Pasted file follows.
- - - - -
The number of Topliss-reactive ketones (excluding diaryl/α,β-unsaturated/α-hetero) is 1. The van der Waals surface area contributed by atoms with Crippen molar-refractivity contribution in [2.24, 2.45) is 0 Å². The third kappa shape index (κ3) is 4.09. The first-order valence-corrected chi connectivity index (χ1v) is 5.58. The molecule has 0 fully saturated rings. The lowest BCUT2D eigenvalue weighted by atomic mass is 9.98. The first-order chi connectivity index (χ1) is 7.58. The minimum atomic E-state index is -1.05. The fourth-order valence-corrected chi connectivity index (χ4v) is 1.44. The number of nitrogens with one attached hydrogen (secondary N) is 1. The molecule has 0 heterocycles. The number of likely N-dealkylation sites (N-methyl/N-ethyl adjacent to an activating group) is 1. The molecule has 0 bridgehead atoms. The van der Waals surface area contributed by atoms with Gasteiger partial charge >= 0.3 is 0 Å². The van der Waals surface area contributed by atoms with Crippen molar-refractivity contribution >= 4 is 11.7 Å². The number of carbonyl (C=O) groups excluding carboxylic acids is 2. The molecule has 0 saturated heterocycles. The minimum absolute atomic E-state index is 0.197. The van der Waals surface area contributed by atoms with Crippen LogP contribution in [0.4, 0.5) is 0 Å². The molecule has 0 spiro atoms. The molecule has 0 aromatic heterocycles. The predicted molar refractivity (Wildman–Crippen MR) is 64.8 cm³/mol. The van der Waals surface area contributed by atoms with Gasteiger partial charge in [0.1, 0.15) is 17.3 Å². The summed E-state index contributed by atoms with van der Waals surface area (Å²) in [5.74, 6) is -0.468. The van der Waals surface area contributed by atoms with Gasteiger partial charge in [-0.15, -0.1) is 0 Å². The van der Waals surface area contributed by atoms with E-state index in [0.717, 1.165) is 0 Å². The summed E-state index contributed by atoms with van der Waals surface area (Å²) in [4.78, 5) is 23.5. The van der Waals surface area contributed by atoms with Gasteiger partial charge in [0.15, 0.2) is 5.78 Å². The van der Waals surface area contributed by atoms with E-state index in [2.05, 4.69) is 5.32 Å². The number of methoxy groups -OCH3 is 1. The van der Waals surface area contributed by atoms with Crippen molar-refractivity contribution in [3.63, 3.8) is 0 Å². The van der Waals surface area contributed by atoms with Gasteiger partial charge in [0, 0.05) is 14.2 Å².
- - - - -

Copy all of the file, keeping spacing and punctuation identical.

The number of Topliss-reactive ketones (excluding diaryl/α,β-unsaturated/α-hetero) is 1. The van der Waals surface area contributed by atoms with Crippen molar-refractivity contribution in [2.24, 2.45) is 0 Å². The third kappa shape index (κ3) is 4.09. The first-order valence-corrected chi connectivity index (χ1v) is 5.58. The molecule has 0 fully saturated rings. The lowest BCUT2D eigenvalue weighted by atomic mass is 9.98. The first-order chi connectivity index (χ1) is 7.58. The minimum atomic E-state index is -1.05. The fourth-order valence-corrected chi connectivity index (χ4v) is 1.44. The number of nitrogens with one attached hydrogen (secondary N) is 1. The molecule has 0 heterocycles. The number of likely N-dealkylation sites (N-methyl/N-ethyl adjacent to an activating group) is 1. The molecule has 0 bridgehead atoms. The van der Waals surface area contributed by atoms with Gasteiger partial charge >= 0.3 is 0 Å². The van der Waals surface area contributed by atoms with Crippen molar-refractivity contribution >= 4 is 11.7 Å². The number of carbonyl (C=O) groups excluding carboxylic acids is 2. The molecule has 0 saturated heterocycles. The minimum absolute atomic E-state index is 0.197. The van der Waals surface area contributed by atoms with Crippen LogP contribution in [0.4, 0.5) is 0 Å². The molecule has 0 spiro atoms. The molecule has 0 aromatic heterocycles. The predicted molar refractivity (Wildman–Crippen MR) is 64.8 cm³/mol. The van der Waals surface area contributed by atoms with Gasteiger partial charge in [0.1, 0.15) is 17.3 Å². The summed E-state index contributed by atoms with van der Waals surface area (Å²) in [5.74, 6) is -0.468. The van der Waals surface area contributed by atoms with Gasteiger partial charge in [-0.15, -0.1) is 0 Å². The van der Waals surface area contributed by atoms with E-state index in [0.717, 1.165) is 0 Å². The summed E-state index contributed by atoms with van der Waals surface area (Å²) in [4.78, 5) is 23.5. The van der Waals surface area contributed by atoms with Gasteiger partial charge in [0.15, 0.2) is 5.78 Å². The van der Waals surface area contributed by atoms with E-state index in [2.05, 4.69) is 5.32 Å². The number of methoxy groups -OCH3 is 1. The van der Waals surface area contributed by atoms with Crippen molar-refractivity contribution in [3.63, 3.8) is 0 Å². The van der Waals surface area contributed by atoms with Gasteiger partial charge in [0, 0.05) is 14.2 Å².